By Harry Gijbels and Lydia Sapouna
The Critical Voices Network Ireland (CVNI) are very pleased to welcome the launch of Mad In Ireland (MII). Congratulations to all involved in staying the course to get this realised. Thanks also to Mad In America for their support and encouragement over the last couple of years in getting MII off the ground. MII is a very welcome addition to the various critical voices already established and active in Ireland, of which the CVNI is one.
In this brief article we give an overview of the emergence of the CVNI and its activities since its launch in 2010, including a link to the 2022 14th Critical Perspectives Conference, held again in person, after two years of online conferences, on 16 and 17 November 2022 in University College Cork.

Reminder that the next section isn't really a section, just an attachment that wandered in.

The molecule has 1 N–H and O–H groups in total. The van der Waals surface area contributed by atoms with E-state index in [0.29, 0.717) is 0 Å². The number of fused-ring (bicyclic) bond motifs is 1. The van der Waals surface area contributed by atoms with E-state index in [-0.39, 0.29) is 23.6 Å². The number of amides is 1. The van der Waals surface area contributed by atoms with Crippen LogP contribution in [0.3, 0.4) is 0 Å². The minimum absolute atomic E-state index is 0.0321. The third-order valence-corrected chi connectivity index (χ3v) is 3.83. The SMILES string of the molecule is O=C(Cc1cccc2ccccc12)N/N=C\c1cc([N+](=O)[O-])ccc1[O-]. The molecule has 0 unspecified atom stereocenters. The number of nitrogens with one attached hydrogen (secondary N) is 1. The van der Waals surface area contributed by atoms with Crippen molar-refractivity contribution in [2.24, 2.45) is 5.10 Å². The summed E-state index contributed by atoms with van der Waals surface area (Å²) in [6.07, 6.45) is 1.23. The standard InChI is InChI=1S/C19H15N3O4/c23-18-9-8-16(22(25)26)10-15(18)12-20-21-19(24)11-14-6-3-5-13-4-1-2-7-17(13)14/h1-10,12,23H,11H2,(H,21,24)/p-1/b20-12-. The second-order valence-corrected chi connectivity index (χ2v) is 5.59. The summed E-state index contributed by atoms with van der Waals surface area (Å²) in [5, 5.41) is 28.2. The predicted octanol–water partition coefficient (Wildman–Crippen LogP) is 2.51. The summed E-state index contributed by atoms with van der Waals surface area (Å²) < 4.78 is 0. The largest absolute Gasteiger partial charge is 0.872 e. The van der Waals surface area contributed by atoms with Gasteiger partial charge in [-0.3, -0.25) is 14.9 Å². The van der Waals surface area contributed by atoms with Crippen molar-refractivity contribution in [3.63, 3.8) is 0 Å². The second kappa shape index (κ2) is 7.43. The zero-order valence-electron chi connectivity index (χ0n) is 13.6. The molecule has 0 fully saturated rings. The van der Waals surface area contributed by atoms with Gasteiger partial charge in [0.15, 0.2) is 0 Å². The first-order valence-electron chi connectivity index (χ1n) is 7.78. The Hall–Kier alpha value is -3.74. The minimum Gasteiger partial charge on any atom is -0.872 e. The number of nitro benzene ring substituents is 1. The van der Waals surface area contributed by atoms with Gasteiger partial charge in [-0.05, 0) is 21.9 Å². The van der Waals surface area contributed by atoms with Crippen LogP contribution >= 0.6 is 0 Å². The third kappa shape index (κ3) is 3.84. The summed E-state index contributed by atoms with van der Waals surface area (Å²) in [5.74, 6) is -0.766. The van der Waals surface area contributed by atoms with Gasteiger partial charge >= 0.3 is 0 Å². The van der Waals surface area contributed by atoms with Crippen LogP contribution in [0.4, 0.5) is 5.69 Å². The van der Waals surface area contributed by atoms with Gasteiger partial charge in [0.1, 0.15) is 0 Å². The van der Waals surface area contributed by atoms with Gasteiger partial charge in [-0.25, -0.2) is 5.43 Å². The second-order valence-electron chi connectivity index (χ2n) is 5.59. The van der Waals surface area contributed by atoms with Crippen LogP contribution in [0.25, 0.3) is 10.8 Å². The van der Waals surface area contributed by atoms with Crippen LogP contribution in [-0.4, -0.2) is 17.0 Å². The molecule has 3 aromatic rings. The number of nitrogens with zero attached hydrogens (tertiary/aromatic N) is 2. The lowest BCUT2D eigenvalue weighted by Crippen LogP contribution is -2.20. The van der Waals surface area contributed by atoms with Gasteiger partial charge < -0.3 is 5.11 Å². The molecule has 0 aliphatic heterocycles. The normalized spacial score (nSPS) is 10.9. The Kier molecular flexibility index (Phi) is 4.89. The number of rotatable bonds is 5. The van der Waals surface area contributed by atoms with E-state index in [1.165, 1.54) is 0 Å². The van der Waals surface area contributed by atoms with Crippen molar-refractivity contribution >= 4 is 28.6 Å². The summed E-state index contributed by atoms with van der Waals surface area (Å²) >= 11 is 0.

From the late 1990’s onwards critical perspectives emerged to question the dominant bio psychiatric thinking and practice, in the shape of campaigning and developing alternative ways of supporting people in distress. These were voiced and organised in various ways by a diverse range of ‘actors’, including people who describe themselves as service users, survivors, patients, members of the mad community, carers, family members, practitioners, professionals, academics and members of the public, all of whom were dissatisfied with current forms of care and its underpinning biomedical philosophy. John McCarthy (Mad Pride Ireland), Mary Maddock (MindFreedom Ireland), Kieran Crowe, Paddy McGowan and Jim Walsh (Irish Advocacy Network) and Joan Hamilton (Sli Eile Housing) were just some of these ‘actors’ to campaign and provide alternative ways of thinking and working, which contributed significantly to widen the debate within and beyond mental health services.